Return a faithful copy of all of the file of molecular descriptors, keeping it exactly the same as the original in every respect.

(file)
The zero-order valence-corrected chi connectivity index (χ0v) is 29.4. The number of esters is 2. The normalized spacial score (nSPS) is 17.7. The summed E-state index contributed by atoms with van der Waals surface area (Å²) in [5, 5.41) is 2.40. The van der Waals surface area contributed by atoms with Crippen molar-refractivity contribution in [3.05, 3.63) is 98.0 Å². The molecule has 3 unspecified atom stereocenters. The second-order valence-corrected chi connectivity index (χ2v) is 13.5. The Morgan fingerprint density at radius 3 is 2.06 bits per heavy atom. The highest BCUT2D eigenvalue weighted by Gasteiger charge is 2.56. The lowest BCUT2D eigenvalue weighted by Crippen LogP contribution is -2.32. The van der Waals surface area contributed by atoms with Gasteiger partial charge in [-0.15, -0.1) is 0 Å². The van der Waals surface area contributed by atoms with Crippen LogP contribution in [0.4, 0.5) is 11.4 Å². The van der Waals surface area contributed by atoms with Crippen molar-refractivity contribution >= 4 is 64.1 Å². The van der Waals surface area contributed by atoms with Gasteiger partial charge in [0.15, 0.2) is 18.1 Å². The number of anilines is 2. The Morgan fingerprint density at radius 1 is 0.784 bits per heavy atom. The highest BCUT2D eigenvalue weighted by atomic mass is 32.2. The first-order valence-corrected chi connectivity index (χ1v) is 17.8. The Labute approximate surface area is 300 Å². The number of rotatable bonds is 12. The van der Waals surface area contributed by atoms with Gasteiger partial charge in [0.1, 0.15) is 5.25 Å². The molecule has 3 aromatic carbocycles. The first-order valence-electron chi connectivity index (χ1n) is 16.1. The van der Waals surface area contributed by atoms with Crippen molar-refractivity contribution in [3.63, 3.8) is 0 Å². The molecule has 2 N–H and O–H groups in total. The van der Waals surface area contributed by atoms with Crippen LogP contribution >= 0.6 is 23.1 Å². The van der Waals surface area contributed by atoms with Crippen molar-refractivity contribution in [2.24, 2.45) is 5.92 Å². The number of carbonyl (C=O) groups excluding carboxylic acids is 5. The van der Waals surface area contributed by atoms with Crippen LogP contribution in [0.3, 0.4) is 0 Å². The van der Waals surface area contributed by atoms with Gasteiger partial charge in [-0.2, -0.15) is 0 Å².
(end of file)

The zero-order valence-corrected chi connectivity index (χ0v) is 29.4. The number of esters is 2. The normalized spacial score (nSPS) is 17.7. The summed E-state index contributed by atoms with van der Waals surface area (Å²) in [5, 5.41) is 2.40. The van der Waals surface area contributed by atoms with Crippen molar-refractivity contribution in [3.05, 3.63) is 98.0 Å². The molecule has 3 unspecified atom stereocenters. The second-order valence-corrected chi connectivity index (χ2v) is 13.5. The Morgan fingerprint density at radius 3 is 2.06 bits per heavy atom. The highest BCUT2D eigenvalue weighted by Gasteiger charge is 2.56. The lowest BCUT2D eigenvalue weighted by Crippen LogP contribution is -2.32. The van der Waals surface area contributed by atoms with Gasteiger partial charge in [-0.15, -0.1) is 0 Å². The van der Waals surface area contributed by atoms with Crippen LogP contribution in [0.4, 0.5) is 11.4 Å². The van der Waals surface area contributed by atoms with Crippen molar-refractivity contribution >= 4 is 64.1 Å². The van der Waals surface area contributed by atoms with Gasteiger partial charge in [0.15, 0.2) is 18.1 Å². The number of anilines is 2. The Morgan fingerprint density at radius 1 is 0.784 bits per heavy atom. The highest BCUT2D eigenvalue weighted by atomic mass is 32.2. The first-order valence-corrected chi connectivity index (χ1v) is 17.8. The Labute approximate surface area is 300 Å². The number of rotatable bonds is 12. The van der Waals surface area contributed by atoms with Gasteiger partial charge in [0.1, 0.15) is 5.25 Å². The molecule has 3 aromatic carbocycles. The first-order valence-electron chi connectivity index (χ1n) is 16.1. The van der Waals surface area contributed by atoms with Crippen molar-refractivity contribution in [3.63, 3.8) is 0 Å². The molecule has 2 N–H and O–H groups in total. The van der Waals surface area contributed by atoms with Crippen LogP contribution >= 0.6 is 23.1 Å². The van der Waals surface area contributed by atoms with Crippen molar-refractivity contribution in [2.24, 2.45) is 5.92 Å². The number of carbonyl (C=O) groups excluding carboxylic acids is 5. The van der Waals surface area contributed by atoms with Crippen LogP contribution in [0.3, 0.4) is 0 Å². The van der Waals surface area contributed by atoms with Gasteiger partial charge in [-0.2, -0.15) is 0 Å².